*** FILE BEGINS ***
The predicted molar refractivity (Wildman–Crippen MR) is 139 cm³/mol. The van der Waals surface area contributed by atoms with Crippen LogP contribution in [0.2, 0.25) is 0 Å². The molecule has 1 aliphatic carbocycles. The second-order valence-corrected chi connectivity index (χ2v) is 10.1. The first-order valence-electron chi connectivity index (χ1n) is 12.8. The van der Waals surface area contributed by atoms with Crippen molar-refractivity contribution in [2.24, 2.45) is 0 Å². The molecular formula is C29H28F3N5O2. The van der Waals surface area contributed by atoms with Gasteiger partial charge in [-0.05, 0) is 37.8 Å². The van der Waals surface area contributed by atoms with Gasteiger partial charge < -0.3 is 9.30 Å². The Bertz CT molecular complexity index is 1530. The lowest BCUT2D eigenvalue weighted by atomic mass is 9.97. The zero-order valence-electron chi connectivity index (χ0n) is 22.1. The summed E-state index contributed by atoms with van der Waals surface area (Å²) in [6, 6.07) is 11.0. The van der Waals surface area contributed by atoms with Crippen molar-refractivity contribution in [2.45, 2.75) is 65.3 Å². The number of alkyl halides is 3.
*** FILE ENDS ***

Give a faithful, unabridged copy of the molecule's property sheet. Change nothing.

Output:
The predicted molar refractivity (Wildman–Crippen MR) is 139 cm³/mol. The van der Waals surface area contributed by atoms with Crippen LogP contribution in [0.2, 0.25) is 0 Å². The molecule has 1 aliphatic carbocycles. The second-order valence-corrected chi connectivity index (χ2v) is 10.1. The first-order valence-electron chi connectivity index (χ1n) is 12.8. The van der Waals surface area contributed by atoms with Crippen molar-refractivity contribution in [2.24, 2.45) is 0 Å². The molecular formula is C29H28F3N5O2. The van der Waals surface area contributed by atoms with Gasteiger partial charge in [-0.05, 0) is 37.8 Å². The van der Waals surface area contributed by atoms with Gasteiger partial charge < -0.3 is 9.30 Å². The Bertz CT molecular complexity index is 1530. The lowest BCUT2D eigenvalue weighted by atomic mass is 9.97. The zero-order valence-electron chi connectivity index (χ0n) is 22.1. The summed E-state index contributed by atoms with van der Waals surface area (Å²) in [6, 6.07) is 11.0. The van der Waals surface area contributed by atoms with Crippen molar-refractivity contribution in [2.45, 2.75) is 65.3 Å². The number of alkyl halides is 3.